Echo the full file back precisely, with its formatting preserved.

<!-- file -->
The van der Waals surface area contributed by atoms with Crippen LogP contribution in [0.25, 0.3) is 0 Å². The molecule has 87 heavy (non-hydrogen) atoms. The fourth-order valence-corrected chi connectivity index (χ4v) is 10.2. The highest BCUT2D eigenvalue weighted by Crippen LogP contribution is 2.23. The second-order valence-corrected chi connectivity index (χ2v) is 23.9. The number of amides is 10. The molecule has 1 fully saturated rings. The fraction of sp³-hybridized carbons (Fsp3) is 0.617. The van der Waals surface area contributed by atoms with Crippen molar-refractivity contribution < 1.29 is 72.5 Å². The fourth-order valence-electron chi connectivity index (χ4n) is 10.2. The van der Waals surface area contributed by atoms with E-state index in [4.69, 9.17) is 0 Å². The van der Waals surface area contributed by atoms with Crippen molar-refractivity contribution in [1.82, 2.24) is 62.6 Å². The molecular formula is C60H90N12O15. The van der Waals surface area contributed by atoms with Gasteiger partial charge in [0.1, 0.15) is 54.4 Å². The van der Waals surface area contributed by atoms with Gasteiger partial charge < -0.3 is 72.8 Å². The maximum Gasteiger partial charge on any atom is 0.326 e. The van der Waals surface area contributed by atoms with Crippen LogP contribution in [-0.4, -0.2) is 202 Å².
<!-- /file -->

The van der Waals surface area contributed by atoms with Crippen LogP contribution in [0.25, 0.3) is 0 Å². The molecule has 87 heavy (non-hydrogen) atoms. The fourth-order valence-corrected chi connectivity index (χ4v) is 10.2. The highest BCUT2D eigenvalue weighted by Crippen LogP contribution is 2.23. The second-order valence-corrected chi connectivity index (χ2v) is 23.9. The number of amides is 10. The molecule has 1 fully saturated rings. The fraction of sp³-hybridized carbons (Fsp3) is 0.617. The van der Waals surface area contributed by atoms with Crippen molar-refractivity contribution < 1.29 is 72.5 Å². The fourth-order valence-electron chi connectivity index (χ4n) is 10.2. The van der Waals surface area contributed by atoms with E-state index in [4.69, 9.17) is 0 Å². The van der Waals surface area contributed by atoms with Crippen molar-refractivity contribution in [1.82, 2.24) is 62.6 Å². The molecular formula is C60H90N12O15. The van der Waals surface area contributed by atoms with Gasteiger partial charge in [0.1, 0.15) is 54.4 Å². The van der Waals surface area contributed by atoms with Gasteiger partial charge < -0.3 is 72.8 Å². The maximum Gasteiger partial charge on any atom is 0.326 e. The van der Waals surface area contributed by atoms with Crippen LogP contribution in [-0.4, -0.2) is 202 Å².